The forgotten story of BMX pioneer Luli Adeyemo. BMX fever hit Britain this summer as a nation watched, enthralled by the exploits of gold medal winners Bethany Shriever and Charlotte Worthington in the Ariake Urban Sports Park at the Tokyo Olympic Games.
Their sporting excellence enabled them to top the Olympic podium. But their successes stand on the shoulders of one extraordinary black British female BMX world champion, the little-known Luli Adeyemo – a teenager so talented that she dominated the BMX circuit in the 1980s before her story disappeared like too many other black riders before and since.
Adopted as a baby by white British parents, Adeyemo grew up in a white-dominant neighborhood in Newark in the Midlands. When a new BMX track was built close to her home, she decided to visit it – even though she didn’t know how to ride a bicycle.
A friend offered to sell her a BMX for £50, but Adeyemo’s mother refused to pay for it, reasoning it would soon be gathering dust, another fleeting teenage interest. So she saved up the money herself, bought the bike, and began learning to ride it at the BMX track. “I wasn’t like a duck taking to water at first,” she tells me, “but after a few months, something just clicked in my mind, and I could ride so fast.”
Adeyemo practiced nearly every day and, eventually, joined her local club. She racked up decent placings at races across the country and was offered an opportunity to race at the 1986 World Championships. She didn’t know it at the time, but she was about to make history.
“I was overwhelmed and so incredibly excited,” she recalls. “It was my first international event, so I hadn’t seen anything of that magnitude. I had started competing nationally only that year, so I hadn’t qualified via the usual channels – I had been invited to compete as a wildcard.
Nobody, including me, expected me to get through the motos – let alone make it to the finals. “There’s something beautiful about being the underdog, absolutely zero pressure, and just being grateful to be at the start gate with some of the greats of the sport.
“Back then, the Dutch were the ones to beat, quick out of the gate and strong. I started off slowly getting the minor positions in the motos, but I made my mark in the semis, putting me in a good position to be competitive in the final. But nobody thought I’d actually win. Jumping the doubles on the third straight gave me a significant advantage that I could hold onto to keep the lead. My strengths were that I was quick out of the gate, and I could jump.”
For Adeyemo, the British BMX scene of the 1980s allowed her to socialize with the sort of young black peers she had rarely encountered due to her adoption in a predominantly white neighborhood.
“I remember the minibusses arriving at events with music blasting out, the vibes. I wasn’t really sponsored. My coach at the local BMX track was my friend’s dad, Darryl Pointing, who had zero coaching, sporting, or cycling background. I was taken under the wing of Winston Wright [another black rider]. He was great, like a big brother to me.”
When I asked Adeyemo whether she ever saw another black female rider on the scene during the 1980s, she replied: “Absolutely none – I was it!”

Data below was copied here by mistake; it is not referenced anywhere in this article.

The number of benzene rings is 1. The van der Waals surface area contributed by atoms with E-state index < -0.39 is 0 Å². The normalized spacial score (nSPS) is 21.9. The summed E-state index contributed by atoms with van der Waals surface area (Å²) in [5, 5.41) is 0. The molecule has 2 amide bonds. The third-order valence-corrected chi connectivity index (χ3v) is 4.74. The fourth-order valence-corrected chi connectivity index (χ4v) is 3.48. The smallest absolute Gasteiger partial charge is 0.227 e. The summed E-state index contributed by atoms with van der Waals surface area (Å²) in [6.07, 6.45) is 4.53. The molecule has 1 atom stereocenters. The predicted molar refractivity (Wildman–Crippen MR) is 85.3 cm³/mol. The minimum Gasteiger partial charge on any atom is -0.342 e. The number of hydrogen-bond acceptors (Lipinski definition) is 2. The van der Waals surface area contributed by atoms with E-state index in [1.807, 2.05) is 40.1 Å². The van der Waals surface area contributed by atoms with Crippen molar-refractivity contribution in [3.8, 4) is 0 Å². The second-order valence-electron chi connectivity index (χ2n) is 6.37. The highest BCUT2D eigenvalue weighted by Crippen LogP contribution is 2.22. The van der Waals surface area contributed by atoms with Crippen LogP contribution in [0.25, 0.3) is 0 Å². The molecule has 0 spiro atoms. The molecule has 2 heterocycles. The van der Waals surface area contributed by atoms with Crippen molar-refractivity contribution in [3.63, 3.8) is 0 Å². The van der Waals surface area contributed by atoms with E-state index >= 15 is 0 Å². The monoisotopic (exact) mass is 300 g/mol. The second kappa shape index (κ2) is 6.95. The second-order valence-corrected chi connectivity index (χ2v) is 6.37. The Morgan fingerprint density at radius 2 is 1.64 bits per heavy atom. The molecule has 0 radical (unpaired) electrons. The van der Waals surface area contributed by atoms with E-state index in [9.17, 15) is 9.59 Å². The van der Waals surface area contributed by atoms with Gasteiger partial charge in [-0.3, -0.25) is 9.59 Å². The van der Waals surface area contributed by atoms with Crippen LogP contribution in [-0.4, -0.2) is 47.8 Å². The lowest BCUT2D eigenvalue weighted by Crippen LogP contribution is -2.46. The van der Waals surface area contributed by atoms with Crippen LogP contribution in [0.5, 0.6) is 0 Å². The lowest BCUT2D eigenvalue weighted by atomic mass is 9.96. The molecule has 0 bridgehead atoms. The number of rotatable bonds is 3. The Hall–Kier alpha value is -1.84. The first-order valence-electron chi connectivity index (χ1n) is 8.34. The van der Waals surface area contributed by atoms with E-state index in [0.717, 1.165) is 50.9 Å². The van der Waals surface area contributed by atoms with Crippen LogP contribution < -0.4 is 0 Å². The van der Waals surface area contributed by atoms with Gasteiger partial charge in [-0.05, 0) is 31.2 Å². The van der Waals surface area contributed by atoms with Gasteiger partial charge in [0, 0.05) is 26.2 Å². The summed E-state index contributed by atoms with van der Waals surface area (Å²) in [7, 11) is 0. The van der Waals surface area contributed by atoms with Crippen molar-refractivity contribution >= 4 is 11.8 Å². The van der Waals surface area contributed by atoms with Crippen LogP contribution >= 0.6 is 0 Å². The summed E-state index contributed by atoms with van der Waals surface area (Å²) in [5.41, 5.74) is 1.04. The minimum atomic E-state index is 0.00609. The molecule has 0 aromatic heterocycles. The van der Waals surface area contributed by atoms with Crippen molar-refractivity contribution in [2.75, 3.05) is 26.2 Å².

Fast forward 35 years, and we are still faced with the stark reality of an overwhelmingly white sport. Kye Whyte, who won BMX silver in Tokyo, was Britain’s first-ever black male cyclist at the Olympics. When looking for black British women representatives, there was no one.
Of course, since Adeyemo, we have seen the rise and progression of others. Olympic BMX Supercross rider Shanaze Reade, who competed in 2008 and 2012. And Paralympic cycling legend Kadeena Cox. But across the board, black women as professional cyclists in all disciplines of the sport are scarce – from grassroots all the way up to the elite and professional level.
There are, and have always been, leading lights for black women champions in cycling – from Kittie Knox, the prolific competitive African American rider of the late 19th Century, to US junior rider Maize Wimbush, who was recently crowned national champion. But the norm still seems to be for black women to be outliers in an overwhelmingly white sport.
In Tokyo, for example, Mosana Debesay’s Olympic debut for Eritrea was seen as a significant milestone – the first black African woman cyclist at these so-called “modern” Olympic Games. But it is hard for me to accept this as a ground-breaking moment.
To me, the fact that Debesay is a “first” only highlights the continued gross lack of development of women cyclists compared to, say, the norm of track and field athletes we have seen emerge from East Africa over the years.
Thankfully there are emerging names for the future. British Cycling is working with Imani Pereira-James – a London-born, Scottish-socialised woman of Jamaican and Tanzanian ethnic heritage – on its under-23 rider program.
Meanwhile, France is carefully developing its 2019 junior world track sprint champion Marie-Divine Kouame Taky. These days Adeyemo lives in Sydney, Australia. She left BMX after struggling to secure funding to support her progress; unlike Shriever’s Olympic story, there was no crowdfunding for athletes to fall back on then. But she has a long history to be proud of.
After winning that first world title, she claimed a silver medal at the worlds the following year and another silver at the European Championships in Holland. Later, Adeyemo played football for Queens Park Rangers.
Adeyemo, the young and enthusiastic black British girl who learned to ride a BMX and became a world champion at the first time of asking – her story is extraordinary. What the world needs today, and tomorrow, is more powerful young black women like her in competitive cycling.